Evangelia Costantakos Kingsley
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'Once Upon a Mattress': The Princeton Festival offers a perfect piece of summer entertainment

by ANTHONY STOECKERT
The Princeton Packet – June 19, 2012

EVANGELIA KINGSLEY is one mother of a mother.

As Queen Aggravain in The Princeton Festival’s delightful staging of Once Upon a Mattress, Kingsley offers a master class on comic performance. From her exaggerated proper voice to contorting her face into seemingly impossible positions as she expresses emotions from shock, evil enthusiasm and a thirst for power, Kingsley is a marvel.

. . .

 

Places to Live:
Traveling Music for the Restless
Metropolitan Room
Sandi Durell, Cabaret Scenes
October 14, 2008

The Metropolitan Room was buzzing with friends, professional theater associates and near full capacity as Evangelia Kingsley entered “Traveling the World.”  She is an experienced operatic soprano (with lots of dramatic coloratura), possessing honed acting skills, who is having great fun in the cabaret world when given the opportunity! Seen as “Signora Naccarelli’ in the First National Tour of Light in the Piazza as well as in the Choir in Broadway’s Coram Boy, Evangelia is an exhilarating addition to cabaret.

What separates this soprano from the few others who make their way into cabaret, is her  sense of humor and tongue-in-cheek sensibility.  Having lived and studied in Paris, Italy and being of Greek descent, Evangelia uses all of her experiences to embark on a musical world-wide adventure. Of course, “A Foggy Day” in rich legit soprano does stretch the imagination. However, “How Are Things in Glocca Morra” entwined with “Loch Lomond” is beautiful music to the ears.

The arrangements are clever, segregating the Parisians in one place (“The Poor People of Paris,” “C’est si bon”) and the romantically emotional “Lush Life” and “Hotel.” Not far away on the “Isle of Capri” the humorous Mrs. Wentworth Brewster is lurking at “A Bar on the Piccola Marina.”  Evangelia, a native New Yorker, presents all this with great aplomb as we’re brought to laughter over and over again.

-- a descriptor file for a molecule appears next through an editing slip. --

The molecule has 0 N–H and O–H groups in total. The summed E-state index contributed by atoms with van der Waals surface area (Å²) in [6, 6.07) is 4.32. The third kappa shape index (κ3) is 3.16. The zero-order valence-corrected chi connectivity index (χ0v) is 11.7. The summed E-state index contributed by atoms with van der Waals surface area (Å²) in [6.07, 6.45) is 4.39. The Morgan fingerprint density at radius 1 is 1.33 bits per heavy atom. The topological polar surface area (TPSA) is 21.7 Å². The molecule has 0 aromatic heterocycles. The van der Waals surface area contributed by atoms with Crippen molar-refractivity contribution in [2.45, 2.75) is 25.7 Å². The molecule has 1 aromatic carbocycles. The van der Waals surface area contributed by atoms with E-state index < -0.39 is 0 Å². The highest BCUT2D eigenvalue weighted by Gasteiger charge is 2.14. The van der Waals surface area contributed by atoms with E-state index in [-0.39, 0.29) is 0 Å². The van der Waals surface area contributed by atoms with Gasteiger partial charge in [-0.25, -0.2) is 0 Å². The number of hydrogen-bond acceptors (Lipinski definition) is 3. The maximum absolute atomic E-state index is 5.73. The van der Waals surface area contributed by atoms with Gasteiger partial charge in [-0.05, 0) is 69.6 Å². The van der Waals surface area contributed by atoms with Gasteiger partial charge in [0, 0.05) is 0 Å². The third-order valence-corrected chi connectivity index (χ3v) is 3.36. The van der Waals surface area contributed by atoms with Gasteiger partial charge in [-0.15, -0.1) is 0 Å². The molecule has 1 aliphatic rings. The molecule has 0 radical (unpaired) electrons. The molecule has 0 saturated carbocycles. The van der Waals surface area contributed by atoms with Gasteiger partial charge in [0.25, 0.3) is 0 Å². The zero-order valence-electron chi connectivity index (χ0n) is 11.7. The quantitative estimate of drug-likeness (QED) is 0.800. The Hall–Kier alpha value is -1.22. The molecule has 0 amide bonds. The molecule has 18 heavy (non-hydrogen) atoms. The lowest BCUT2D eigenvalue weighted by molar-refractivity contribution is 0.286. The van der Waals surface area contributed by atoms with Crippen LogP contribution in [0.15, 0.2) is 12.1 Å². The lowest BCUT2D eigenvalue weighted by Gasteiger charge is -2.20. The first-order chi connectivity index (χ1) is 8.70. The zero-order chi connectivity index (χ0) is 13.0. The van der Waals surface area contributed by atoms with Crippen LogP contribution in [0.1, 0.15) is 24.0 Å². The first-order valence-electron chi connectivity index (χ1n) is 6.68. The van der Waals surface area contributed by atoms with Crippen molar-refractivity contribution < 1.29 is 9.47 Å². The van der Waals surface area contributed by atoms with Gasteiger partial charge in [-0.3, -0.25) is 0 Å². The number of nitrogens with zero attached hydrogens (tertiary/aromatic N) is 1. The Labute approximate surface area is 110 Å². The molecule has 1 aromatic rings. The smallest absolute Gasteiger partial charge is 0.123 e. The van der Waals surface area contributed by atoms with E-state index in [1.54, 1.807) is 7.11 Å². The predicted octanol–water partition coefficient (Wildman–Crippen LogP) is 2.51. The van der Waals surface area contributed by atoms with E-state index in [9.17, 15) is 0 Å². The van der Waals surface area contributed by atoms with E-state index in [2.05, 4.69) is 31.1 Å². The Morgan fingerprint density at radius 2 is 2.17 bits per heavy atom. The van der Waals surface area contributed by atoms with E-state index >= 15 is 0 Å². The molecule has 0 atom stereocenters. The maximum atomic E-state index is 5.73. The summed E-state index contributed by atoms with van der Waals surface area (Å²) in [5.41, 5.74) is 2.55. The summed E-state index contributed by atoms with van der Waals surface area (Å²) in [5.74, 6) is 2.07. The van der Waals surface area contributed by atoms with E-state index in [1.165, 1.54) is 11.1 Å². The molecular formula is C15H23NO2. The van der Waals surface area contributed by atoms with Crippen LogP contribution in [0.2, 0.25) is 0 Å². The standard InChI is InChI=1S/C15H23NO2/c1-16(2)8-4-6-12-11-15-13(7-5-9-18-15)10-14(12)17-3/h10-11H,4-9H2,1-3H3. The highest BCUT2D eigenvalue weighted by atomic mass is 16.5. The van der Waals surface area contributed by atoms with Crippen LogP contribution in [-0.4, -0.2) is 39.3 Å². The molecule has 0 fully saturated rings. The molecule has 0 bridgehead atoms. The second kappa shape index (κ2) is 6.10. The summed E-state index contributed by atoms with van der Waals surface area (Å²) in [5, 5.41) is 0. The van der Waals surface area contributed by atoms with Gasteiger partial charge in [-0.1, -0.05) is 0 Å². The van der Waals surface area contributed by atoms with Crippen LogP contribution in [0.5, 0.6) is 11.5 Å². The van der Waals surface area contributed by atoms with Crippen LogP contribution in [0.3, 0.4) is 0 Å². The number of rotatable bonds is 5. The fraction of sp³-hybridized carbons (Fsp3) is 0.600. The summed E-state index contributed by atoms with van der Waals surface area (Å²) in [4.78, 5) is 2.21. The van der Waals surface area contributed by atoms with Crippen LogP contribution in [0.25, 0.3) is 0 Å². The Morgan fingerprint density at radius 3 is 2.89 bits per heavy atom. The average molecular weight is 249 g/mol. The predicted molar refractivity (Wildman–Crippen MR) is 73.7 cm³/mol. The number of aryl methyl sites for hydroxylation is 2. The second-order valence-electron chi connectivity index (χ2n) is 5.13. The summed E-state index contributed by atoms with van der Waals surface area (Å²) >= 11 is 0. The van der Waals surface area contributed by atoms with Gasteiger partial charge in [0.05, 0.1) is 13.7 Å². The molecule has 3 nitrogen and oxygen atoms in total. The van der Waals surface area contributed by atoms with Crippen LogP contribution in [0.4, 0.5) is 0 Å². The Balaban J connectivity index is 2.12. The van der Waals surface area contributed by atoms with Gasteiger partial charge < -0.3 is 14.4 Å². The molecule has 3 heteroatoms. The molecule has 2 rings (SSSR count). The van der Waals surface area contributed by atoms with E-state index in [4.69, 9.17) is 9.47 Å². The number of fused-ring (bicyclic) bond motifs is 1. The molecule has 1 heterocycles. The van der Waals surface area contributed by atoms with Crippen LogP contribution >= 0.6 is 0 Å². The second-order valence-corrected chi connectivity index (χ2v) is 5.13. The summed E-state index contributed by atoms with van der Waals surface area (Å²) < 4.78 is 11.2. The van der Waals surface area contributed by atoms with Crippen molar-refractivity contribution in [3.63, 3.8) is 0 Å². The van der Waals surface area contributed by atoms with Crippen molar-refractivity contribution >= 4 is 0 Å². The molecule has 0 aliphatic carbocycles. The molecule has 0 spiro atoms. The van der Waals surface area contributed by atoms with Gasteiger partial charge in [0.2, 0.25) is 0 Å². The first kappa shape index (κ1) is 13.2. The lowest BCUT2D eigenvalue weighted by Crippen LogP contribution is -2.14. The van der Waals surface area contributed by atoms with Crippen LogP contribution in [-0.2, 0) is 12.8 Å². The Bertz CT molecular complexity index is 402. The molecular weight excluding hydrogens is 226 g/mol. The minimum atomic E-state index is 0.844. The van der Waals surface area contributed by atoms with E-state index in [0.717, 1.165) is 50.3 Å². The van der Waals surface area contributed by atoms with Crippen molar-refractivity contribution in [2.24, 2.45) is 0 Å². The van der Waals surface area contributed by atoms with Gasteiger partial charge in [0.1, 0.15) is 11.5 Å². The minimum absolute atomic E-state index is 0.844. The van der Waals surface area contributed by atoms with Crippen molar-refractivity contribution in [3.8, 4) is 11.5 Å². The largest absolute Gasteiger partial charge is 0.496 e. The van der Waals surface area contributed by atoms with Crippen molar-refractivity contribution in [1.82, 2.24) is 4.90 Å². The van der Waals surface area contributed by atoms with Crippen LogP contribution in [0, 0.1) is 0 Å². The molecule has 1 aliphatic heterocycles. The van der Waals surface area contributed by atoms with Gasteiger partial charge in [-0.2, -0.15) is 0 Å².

“Jerusalem Gold,” sung in Hebrew and English in memory of Amos Ben-Gurion, along with “The Bells Will Toll,” are serious and reflective moments. Ms. Kingsley “(I) Happen(s) to Like New York” and is in one of the best drunken stupors imaginable as “Radical Sally,” hardly able to lift her head off the piano, as she high kicks her way  thru “I’ll Take New York.”

Attention is paid to current socio-political affairs with “This Land Is Your Land,” “The House I Live In,” “Take Care of This House” and “American Tune.”  Menken/Ashman’s “Somewhere That’s Green” gets some extra color added with special lyrics and heightened awareness as an ode to au natural, raw veggies and solar panels.

Accompanist Chip Prince, bedecked in kilts, is a fine musician adding his own touch of levity. The show is directed by Eliza Beckwith. Perhaps next time, Evangelia will add some additional dates.

www.cabaretscenes.org

Alarm Will Sound alerts listeners to Adams's hits
Richard Dyer, Boston Globe
December 5, 2005
 
The most effective of the soloists was the impassioned mezzo Evangelia Kingsley as Consuelo, the undocumented immigrant from El Salvador.

"Todd" makes the cut
The Star-Ledger, Peter Filichia
July 6, 2005
 
. . . Evangelia Kingsley is a riveting Beggar Woman . . .

Twisted: A Tribute to Lunacy
by Barbara Leavy
cabaretscenes.com
August 12, 2004

If you want to see a cabaret show that is unusual, funny, and frequently emotionally powerful, catch Twisted: A Tribute to Lunacy at Danny's Skylight Room. Conceived by singer and actress Evangelia Kingsley and her music director and accompanist, Chip Prince, the show portrays individual and global madness, with such familiar songs such as Jacques Brel's (in translation) Crazy Carousels, which newly married Evangelia thinks is an impression of the first year of wedlock, plus Stephen Sondheim's Losing My Mind, and Kurt Weill's The Saga of Jenny, as well as less familiar numbers such as the stunning Reeperbahn (red-light district) from Alice.